University of Georgia, Terry College of Business

Anything But Common

Thos. Moser Contract outfits Amos Hall, the new centerpiece of University of Georgia’s Terry College of Business, with award-winning custom furniture pieces.

The Terry College of Business at the University of Georgia is wrapping up a six-year, $140 million construction projected located at the heart of UGA’s sprawling campus. When the new college’s Learning Community is fully complete this year, the all-new facilities will include more than 280,000 square feet of classrooms, team and meeting rooms, faculty and staff offices and student support areas.

Phase two, the largest of the three-phase project, was completed in August of 2017. Covering approximately 140,000 square feet, it is comprised of three buildings  (Moore-Rooker Hall, Amos Hall, and Benson Hall) that include two large auditoriums, eight classrooms, a capital markets lab, a music business lab and an undergraduate commons with a south-facing veranda.

Casey Commons, the centerpiece of the college, is located in Amos Hall with easy access by the entire Terry community. There is also a multi-purpose/event space, a café and a centralized service and support center in this important hub of activity.

To make Casey Commons feel anything but common, the interior design team specified award-winning custom furniture pieces from Thos. Moser. The result is a comfortable, familiar and distinctly upscale space where thousands of students can learn, study, eat and engage every day.

Project Background

To design and build the future of Terry College, the university worked with Collins Cooper Carusi Architects of Atlanta in association with Robert A. M. Stern Architects of New York. Turner Construction Company served as the construction firm, helping to organize and build the massive project.

“Different phases of the design process led to significantly different conversations regarding interior design,” said Fiona Grandowski, AIA, IIDA, LEED AP. As Principal at Collins Cooper Carusi Architects, her team worked with Robert A. M. Stern Architects, the Dean of the Terry College of Business and supporting faculty and staff to design spaces that fit the university’s aesthetic while offering more opportunity for collaboration and engagement.

The university wanted to blend modern and contemporary furniture with traditional architecture in the common areas, and the design team ended up creating four different renderings to determine the layout and flow of the space. Since the business school is home to nearly 10,000 students, faculty and staff, there was a need for a variety of furniture pieces to fit different needs.

The team had to figure out the proper lounge furniture to table ratio and incorporate high tops, low tops and other tables where people could eat their lunch or dinner from the nearby café. “This was going to be a true community space,” said Louise Labus, lead designer.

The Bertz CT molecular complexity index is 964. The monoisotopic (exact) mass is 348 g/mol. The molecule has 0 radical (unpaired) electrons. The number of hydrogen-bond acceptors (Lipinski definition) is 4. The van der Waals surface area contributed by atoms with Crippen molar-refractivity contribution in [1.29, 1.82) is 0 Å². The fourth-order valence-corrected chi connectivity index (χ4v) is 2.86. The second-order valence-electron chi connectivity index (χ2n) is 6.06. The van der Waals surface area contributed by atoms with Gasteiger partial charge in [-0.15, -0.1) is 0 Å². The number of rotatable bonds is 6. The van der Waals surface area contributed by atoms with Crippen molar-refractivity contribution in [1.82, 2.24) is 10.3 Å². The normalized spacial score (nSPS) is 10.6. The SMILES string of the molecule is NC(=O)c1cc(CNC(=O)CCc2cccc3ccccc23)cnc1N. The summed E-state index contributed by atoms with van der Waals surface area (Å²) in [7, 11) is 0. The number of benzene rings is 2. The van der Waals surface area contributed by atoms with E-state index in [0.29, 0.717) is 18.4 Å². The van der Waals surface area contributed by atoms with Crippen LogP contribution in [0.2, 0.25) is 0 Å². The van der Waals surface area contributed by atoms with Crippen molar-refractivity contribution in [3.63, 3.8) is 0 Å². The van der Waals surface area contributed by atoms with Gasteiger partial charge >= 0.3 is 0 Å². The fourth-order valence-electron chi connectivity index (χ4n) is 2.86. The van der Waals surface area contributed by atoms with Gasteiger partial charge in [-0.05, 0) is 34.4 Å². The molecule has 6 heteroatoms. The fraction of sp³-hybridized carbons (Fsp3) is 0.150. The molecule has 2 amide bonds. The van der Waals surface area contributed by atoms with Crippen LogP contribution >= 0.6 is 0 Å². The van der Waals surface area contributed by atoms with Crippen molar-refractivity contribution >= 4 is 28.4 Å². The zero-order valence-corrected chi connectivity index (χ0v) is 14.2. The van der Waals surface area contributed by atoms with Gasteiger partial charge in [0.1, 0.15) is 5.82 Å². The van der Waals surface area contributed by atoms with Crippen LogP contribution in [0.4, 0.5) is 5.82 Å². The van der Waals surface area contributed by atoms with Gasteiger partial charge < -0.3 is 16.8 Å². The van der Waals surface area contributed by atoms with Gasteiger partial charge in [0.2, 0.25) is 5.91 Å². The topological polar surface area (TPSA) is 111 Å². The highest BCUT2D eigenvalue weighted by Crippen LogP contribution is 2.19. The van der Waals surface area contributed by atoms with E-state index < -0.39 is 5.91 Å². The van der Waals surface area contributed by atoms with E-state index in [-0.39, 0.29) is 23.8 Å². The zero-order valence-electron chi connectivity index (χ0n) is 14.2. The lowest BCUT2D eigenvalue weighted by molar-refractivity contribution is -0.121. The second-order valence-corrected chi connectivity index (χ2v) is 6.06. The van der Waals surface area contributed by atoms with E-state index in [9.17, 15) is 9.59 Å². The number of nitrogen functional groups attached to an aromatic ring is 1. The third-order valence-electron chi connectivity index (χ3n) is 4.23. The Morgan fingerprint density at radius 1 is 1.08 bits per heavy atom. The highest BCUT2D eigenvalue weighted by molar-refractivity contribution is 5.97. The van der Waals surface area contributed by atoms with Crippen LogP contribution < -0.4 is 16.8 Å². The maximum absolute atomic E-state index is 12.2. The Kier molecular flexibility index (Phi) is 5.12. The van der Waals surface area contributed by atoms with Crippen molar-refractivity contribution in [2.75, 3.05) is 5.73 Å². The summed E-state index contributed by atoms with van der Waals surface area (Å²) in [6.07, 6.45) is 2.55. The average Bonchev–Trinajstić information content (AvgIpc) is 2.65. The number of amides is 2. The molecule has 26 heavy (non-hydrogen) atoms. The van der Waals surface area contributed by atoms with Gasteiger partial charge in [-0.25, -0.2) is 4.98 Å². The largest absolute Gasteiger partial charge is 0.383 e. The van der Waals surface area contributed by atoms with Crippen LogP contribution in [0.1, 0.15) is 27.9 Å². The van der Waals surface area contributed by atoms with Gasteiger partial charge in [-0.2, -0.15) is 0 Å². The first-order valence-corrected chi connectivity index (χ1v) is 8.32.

“We identified a number of uses early on, and we needed the right combination of custom furniture pieces that would look great but also be comfortable, durable and high quality.”

This specific combination of design and functional requirements is what led the team to Thos. Moser Contract.


The Right Fit, Again

The design team worked with Thos. Moser Contract to create custom tables and modify standard designs. This included tall high tops and stools, low tops and stools, rectangular tables and chairs, along with coffee tables and end tables. This gave the team a variety of options and design combinations to present to the college. Designs included the iconic Pacific Side Chair, Pacific Stool, and Harpswell Side Chair.


UGA, Grandowski, Labus and the rest of the design team are no strangers to Thos. Moser Contract. They incorporated multiple pieces from the award-winning company in the public areas of phase two, and plan on doing the same when phase three is completed in 2019.

The largest space was Casey Commons, flanked by smaller study areas that were just as important for the learning process. These side study areas feature a quiet, library-esque feel that contrasts with the lively and active commons area.

“We ultimately selected a variety of Thos. Moser Contract products because of the combination of style, durability, and beauty,” said Labus. “The wood tones blended very well with the overall aesthetic,” she added.

“This new phase also gave us an opportunity to evolve the overall design aesthetic,” said Grandowski. Whereas the first phase included dark cherry, the aesthetic for the second phase was considerably lighter. Since darker wood tends to show marks more than medium-toned wood, the university was happy with the selection for phase two. While the medium toned wood will darken over time and become richer in color, it offers a unique aesthetic that helps tie in the spaces with the initial project.

While nook-type furniture pieces for independent study were considered for the commons area, it was decided there were enough side spaces and side lounges for private moments. Therefore, the main space should remain active and engaging, filled with conversation and a welcoming atmosphere

How Did We Live Without This?

When the design team attended the opening celebration of phase two, the commons area and study spaces were bustling. “Students, faculty, and staff were thrilled with the outcome and the response was fantastic,” said Labus. “A number of people have provided overwhelmingly positive feedback to the university, saying they didn’t know how they made it through school without this new space,” she added.

From the smaller side areas to Casey Commons, custom furniture from Thos. Moser Contract helps the college’s new Learning Community blend classic elegance with modern features and amenities. Featuring an unparalleled combination of comfort, quality, and aesthetics, they will greet thousands of business students for decades to come.